The Ebola virus, already said to be virtually out of control in west Africa, may also be threatening Saudi Arabia and other parts of the Middle East.
The virus, which still has no known cure, has so far resulted in more than 3,300 confirmed deaths in the three West Africa countries of Guinea, Liberia and Sierra Leon.
RELATED: Hajj selfies are not holy
Saudi Health officials fear it could spread far and wide if infected Muslim pilgrims attend the 2014 Hajj pilgrimage that began last week on Wednesday, October 1 and is due to continue tomorrow, October 7.
Saudi health officials are doing their utmost to make sure that the deadly virus is not “imported” into Saudi Arabia either avertly or inadvertently.
Is Ebola keeping Hajj pilgrims home?
This years’ pilgrimage expected around 2 million pilgrims; which is a lower amount from previous years.
This decrease is due to the military conflicts in Iraq and Syria bringing fears of terrorism; and of course, the Ebola virus outbreak.
Besides banning visas from the previously mentioned West African countries, Saudi government officials have upgraded health measures to protect pilgrims, including intense screening of arrivals.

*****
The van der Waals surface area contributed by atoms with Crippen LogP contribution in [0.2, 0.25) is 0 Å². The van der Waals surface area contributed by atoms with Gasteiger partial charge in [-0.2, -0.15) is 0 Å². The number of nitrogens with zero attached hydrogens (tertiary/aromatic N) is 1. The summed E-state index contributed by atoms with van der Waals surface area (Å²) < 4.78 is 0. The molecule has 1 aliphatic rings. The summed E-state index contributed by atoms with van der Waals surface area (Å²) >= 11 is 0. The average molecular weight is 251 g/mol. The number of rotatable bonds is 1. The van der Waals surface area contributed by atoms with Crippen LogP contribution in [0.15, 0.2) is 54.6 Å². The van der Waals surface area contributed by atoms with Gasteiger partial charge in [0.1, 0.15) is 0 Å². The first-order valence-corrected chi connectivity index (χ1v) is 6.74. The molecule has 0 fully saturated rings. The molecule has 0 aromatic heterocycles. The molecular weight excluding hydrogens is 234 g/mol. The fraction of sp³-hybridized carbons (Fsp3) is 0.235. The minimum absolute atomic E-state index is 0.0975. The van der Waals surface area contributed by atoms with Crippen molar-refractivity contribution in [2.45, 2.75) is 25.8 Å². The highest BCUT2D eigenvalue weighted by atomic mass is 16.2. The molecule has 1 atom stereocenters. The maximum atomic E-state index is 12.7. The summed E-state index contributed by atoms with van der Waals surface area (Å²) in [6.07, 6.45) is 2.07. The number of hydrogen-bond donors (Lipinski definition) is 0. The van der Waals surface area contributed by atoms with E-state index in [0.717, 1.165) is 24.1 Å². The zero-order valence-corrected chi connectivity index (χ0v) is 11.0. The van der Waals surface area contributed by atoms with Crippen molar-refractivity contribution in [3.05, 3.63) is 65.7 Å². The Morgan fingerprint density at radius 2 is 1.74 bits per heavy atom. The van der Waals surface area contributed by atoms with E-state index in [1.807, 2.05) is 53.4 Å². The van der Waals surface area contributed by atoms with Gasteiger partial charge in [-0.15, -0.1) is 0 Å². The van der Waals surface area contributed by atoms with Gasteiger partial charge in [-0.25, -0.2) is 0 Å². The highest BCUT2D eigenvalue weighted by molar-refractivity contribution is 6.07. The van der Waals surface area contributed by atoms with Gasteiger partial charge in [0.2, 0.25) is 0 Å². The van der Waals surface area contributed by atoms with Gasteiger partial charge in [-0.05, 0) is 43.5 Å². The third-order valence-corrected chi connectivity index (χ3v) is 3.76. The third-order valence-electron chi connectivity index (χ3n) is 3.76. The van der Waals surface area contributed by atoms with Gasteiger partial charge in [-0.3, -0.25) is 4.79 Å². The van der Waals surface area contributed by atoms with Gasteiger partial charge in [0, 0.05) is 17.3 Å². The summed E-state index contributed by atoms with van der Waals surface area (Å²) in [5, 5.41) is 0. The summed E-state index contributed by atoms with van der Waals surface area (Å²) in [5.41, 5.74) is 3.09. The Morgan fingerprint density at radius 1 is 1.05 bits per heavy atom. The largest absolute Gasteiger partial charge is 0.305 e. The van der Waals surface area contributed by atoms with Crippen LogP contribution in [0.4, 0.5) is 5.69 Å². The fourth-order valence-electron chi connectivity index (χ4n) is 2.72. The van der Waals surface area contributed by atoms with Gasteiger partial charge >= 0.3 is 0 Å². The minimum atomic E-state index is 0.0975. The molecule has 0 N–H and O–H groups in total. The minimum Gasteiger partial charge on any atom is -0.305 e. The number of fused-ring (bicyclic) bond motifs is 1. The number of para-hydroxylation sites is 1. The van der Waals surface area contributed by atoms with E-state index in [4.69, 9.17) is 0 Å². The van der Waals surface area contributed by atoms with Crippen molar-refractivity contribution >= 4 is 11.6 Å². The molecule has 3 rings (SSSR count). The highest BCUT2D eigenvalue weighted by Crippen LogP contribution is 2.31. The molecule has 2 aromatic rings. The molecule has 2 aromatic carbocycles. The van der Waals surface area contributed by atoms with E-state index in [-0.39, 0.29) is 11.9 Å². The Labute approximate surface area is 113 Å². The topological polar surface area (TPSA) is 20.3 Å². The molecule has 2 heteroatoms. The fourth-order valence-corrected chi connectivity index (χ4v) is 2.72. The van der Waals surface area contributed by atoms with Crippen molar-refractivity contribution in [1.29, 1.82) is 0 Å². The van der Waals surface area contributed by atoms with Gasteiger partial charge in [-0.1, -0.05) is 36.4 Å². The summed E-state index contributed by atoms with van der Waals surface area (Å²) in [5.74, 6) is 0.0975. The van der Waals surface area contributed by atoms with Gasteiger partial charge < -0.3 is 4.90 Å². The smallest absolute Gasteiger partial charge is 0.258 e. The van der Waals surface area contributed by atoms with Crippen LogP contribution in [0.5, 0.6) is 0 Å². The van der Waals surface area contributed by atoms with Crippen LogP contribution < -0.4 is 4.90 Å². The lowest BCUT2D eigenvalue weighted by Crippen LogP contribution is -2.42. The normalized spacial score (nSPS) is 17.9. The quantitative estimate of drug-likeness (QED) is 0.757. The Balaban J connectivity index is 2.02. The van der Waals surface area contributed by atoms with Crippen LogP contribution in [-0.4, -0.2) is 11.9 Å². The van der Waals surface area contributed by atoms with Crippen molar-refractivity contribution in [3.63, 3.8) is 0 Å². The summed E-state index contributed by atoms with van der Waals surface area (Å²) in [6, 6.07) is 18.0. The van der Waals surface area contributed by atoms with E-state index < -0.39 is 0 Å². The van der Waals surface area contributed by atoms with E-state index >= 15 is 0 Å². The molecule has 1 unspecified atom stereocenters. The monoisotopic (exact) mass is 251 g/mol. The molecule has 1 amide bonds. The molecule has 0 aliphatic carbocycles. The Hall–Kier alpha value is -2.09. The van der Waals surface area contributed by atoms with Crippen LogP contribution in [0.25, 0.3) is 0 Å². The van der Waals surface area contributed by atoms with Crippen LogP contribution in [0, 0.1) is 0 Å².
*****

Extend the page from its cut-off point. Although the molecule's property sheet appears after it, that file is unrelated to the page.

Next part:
Mobilization of 22,000 health workers and extra health care centers have been established in major cities like Riyadh and Jeddah; and in the locations of the Hajj itself.
Extra precautions are being taken in neighboring African countries to the primary “Ebola Zone” ones; particularly in Nigeria where a number of persons became ill when an infected liberian citizen arrived in Lagos from Liberia and later died from the disease.
Nigerians in the Hajj mix
More than 66,000 pilgrims from Nigeria were expected to be attending this year’s Hajj.
Rana Sidani, a spokesperson for the World Health Organization (WHO), said in an interview with London based International Business Times that although there is some concern, the over all possibility of an Ebola outbreak occurring as a result of the Hajj is relatively low:
“As millions travel to join the Hajj, we are not discounting the possibility that Ebola can be introduced to the region through the pilgrimage,” she said. WHO is not taking any chances however. Its director Margaret Chan, stated that the deadly virus is “beyond control” in West African countries like Liberia and Sierra
On top of all this, a Saudi businessman who had returned from West Africa in early September was hopitalized with symptoms similar to Ebola.
Previous Hajj pilgrimages have been overshadowed with fears other serious contageous diseases. These include H1N1 influenza or “swine flu” during the 2009 Hajj. A more recent disease called Middle East Respiratory Syndrome or MERS caused fears during the 2013 pilgrimage.
Specially equipped health care centers have been set up in the Kingdom to deal with any suspected illness that might be caused by the Ebola virus. Signs in numerous languages are encouraging Hajj participants to report any suspected cases of Ebola-like symptoms immediately to health care authorities.
More articles on Ebola and other articles on the Hajj: